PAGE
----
Consultant’s Corner: Loans from Family Members

Loans from Family Members

Q. What is the lowest annual interest rate allowed by the IRS on a loan from a family member?

The tax rules governing below-market and related-party loans are complex, with a number of exceptions. To understand all of the tax implications, you should consult your tax adviser or CPA before you enter into or renegotiate any loan(s) with a family member.

In order to avoid negative tax consequences, loans to family members should carry an interest rate at least equal to the Applicable Federal Rate (AFR) of interest at the time the loan is made. The Applicable Federal Rates of interest represent the minimum acceptable interest rates for most loans. The IRS publishes AFRs each month. The AFRs vary based on the loan term (short, mid or long) and the period for compounding interest (annual, semiannual, quarterly and monthly). Historical and current AFRs can be found at the IRS website below:

To develop a better understanding of the tax rules governing below-market and related-party loans and for discussion with your tax advisor, you can review the following articles on the topic, the first of which includes these important points:

  • Loans should be structured in a business-like manner with terms reflecting current market conditions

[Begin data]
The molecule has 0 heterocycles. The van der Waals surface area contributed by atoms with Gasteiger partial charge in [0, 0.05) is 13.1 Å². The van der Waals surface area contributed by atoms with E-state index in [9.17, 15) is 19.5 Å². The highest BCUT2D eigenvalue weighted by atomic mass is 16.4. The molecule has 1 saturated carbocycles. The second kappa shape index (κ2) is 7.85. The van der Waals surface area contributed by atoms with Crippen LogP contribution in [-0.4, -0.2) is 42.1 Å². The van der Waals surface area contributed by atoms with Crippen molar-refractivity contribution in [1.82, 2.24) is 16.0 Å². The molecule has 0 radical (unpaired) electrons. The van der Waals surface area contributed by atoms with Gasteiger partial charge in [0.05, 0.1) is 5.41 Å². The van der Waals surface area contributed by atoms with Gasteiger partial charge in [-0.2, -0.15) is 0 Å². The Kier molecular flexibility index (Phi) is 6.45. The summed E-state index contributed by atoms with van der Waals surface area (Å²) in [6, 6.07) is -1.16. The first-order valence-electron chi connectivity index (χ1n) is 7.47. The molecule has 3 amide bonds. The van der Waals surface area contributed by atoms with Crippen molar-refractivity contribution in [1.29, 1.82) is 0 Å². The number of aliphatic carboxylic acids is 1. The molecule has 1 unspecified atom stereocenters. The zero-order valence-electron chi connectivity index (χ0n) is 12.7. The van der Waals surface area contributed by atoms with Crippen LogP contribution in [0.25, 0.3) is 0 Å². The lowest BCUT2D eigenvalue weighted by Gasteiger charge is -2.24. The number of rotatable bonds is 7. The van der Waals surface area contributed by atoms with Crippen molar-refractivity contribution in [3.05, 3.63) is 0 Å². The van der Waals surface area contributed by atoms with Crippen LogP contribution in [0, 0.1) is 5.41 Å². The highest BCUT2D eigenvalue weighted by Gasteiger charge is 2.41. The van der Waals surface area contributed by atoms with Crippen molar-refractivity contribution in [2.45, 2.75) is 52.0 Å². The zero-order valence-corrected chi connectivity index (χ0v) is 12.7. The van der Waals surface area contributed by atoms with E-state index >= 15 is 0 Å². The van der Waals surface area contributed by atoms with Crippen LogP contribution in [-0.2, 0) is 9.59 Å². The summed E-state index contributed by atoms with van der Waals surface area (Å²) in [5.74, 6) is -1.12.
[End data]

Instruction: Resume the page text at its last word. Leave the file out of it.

• The IRS may recharacterize loans with terms that are too favorable
  • If the interest rate on a loan at its inception is equal to or greater than the relevant AFR, the IRS cannot challenge its appropriateness
  • Protect yourself by having a written loan document or promissory note with the interest rate based on the AFR
  • If the IRS determines your loan is below-market, the lender and borrower will have to recognize interest income and expense based on the AFR, not the actual rate
  • Loans not exceeding $10,000 can get an exception to the below-market rules

IRC Section 7872:

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Bill Wortman

Bill Wortman

Bill Wortman is the Chief Business Consultant for, with over 40 years of business experience. In addition to 12 years consulting small business owners, Bill’s professional career includes a big-eight CPA accounting firm, national consumer finance, big-three automotive manufacturing, Arby’s fast food, marketing, and other industries. He’s held multiple executive-level positions and fulfilled the role of CFO at large, publicly held (NYSE, NASDAQ, and AMEX) corporations. In addition, he’s been an owner of private ventures involving residential real estate development and a General Motors new car dealership.